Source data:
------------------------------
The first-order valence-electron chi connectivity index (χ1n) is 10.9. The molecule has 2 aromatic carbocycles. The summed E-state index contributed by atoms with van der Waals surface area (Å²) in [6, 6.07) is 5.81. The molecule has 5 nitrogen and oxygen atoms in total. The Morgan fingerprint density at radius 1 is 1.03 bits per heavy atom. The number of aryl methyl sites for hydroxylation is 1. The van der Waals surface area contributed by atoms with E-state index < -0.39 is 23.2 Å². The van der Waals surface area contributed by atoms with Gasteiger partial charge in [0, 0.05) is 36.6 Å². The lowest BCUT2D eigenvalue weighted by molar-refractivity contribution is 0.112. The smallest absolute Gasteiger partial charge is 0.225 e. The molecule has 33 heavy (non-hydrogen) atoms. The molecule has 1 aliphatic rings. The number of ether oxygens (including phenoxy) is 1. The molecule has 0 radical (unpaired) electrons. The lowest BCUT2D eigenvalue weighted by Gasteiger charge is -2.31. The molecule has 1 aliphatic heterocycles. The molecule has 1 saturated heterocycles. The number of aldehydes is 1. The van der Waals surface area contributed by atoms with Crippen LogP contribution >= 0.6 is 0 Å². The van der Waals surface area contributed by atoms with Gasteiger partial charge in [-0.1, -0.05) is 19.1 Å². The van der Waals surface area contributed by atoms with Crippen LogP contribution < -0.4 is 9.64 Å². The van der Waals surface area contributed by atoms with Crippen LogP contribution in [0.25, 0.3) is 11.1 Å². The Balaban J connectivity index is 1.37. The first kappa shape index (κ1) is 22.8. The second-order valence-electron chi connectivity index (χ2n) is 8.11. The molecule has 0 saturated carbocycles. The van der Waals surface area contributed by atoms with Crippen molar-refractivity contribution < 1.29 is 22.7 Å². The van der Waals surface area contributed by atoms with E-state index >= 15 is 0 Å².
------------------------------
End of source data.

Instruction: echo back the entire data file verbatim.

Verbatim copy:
The first-order valence-electron chi connectivity index (χ1n) is 10.9. The molecule has 2 aromatic carbocycles. The summed E-state index contributed by atoms with van der Waals surface area (Å²) in [6, 6.07) is 5.81. The molecule has 5 nitrogen and oxygen atoms in total. The Morgan fingerprint density at radius 1 is 1.03 bits per heavy atom. The number of aryl methyl sites for hydroxylation is 1. The van der Waals surface area contributed by atoms with E-state index < -0.39 is 23.2 Å². The van der Waals surface area contributed by atoms with Gasteiger partial charge in [0, 0.05) is 36.6 Å². The lowest BCUT2D eigenvalue weighted by molar-refractivity contribution is 0.112. The smallest absolute Gasteiger partial charge is 0.225 e. The molecule has 33 heavy (non-hydrogen) atoms. The molecule has 1 aliphatic rings. The number of ether oxygens (including phenoxy) is 1. The molecule has 0 radical (unpaired) electrons. The lowest BCUT2D eigenvalue weighted by Gasteiger charge is -2.31. The molecule has 1 aliphatic heterocycles. The molecule has 1 saturated heterocycles. The number of aldehydes is 1. The van der Waals surface area contributed by atoms with Crippen LogP contribution >= 0.6 is 0 Å². The van der Waals surface area contributed by atoms with Gasteiger partial charge in [-0.1, -0.05) is 19.1 Å². The van der Waals surface area contributed by atoms with Crippen LogP contribution < -0.4 is 9.64 Å². The van der Waals surface area contributed by atoms with Crippen LogP contribution in [0.25, 0.3) is 11.1 Å². The Balaban J connectivity index is 1.37. The first kappa shape index (κ1) is 22.8. The second-order valence-electron chi connectivity index (χ2n) is 8.11. The molecule has 0 saturated carbocycles. The van der Waals surface area contributed by atoms with Crippen molar-refractivity contribution < 1.29 is 22.7 Å². The van der Waals surface area contributed by atoms with E-state index >= 15 is 0 Å².